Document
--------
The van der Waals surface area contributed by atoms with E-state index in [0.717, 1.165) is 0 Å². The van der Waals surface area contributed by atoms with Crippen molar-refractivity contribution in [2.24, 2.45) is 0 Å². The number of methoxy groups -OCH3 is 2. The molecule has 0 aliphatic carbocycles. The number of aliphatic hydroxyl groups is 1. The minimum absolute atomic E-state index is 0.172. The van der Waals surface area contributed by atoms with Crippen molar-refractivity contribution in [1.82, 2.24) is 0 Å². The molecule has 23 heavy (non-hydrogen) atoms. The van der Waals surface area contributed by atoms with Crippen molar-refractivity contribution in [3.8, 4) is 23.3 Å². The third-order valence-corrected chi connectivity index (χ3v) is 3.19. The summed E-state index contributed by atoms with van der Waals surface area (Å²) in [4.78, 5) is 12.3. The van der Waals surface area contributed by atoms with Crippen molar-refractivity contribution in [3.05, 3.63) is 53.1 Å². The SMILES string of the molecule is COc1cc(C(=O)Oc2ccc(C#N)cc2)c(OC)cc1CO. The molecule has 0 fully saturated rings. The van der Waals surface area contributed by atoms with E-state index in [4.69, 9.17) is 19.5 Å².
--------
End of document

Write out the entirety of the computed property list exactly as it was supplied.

The van der Waals surface area contributed by atoms with E-state index in [0.717, 1.165) is 0 Å². The van der Waals surface area contributed by atoms with Crippen molar-refractivity contribution in [2.24, 2.45) is 0 Å². The number of methoxy groups -OCH3 is 2. The molecule has 0 aliphatic carbocycles. The number of aliphatic hydroxyl groups is 1. The minimum absolute atomic E-state index is 0.172. The van der Waals surface area contributed by atoms with Crippen molar-refractivity contribution in [1.82, 2.24) is 0 Å². The molecule has 23 heavy (non-hydrogen) atoms. The van der Waals surface area contributed by atoms with Crippen molar-refractivity contribution in [3.8, 4) is 23.3 Å². The third-order valence-corrected chi connectivity index (χ3v) is 3.19. The summed E-state index contributed by atoms with van der Waals surface area (Å²) in [4.78, 5) is 12.3. The van der Waals surface area contributed by atoms with Crippen molar-refractivity contribution in [3.05, 3.63) is 53.1 Å². The SMILES string of the molecule is COc1cc(C(=O)Oc2ccc(C#N)cc2)c(OC)cc1CO. The molecule has 0 fully saturated rings. The van der Waals surface area contributed by atoms with E-state index in [4.69, 9.17) is 19.5 Å².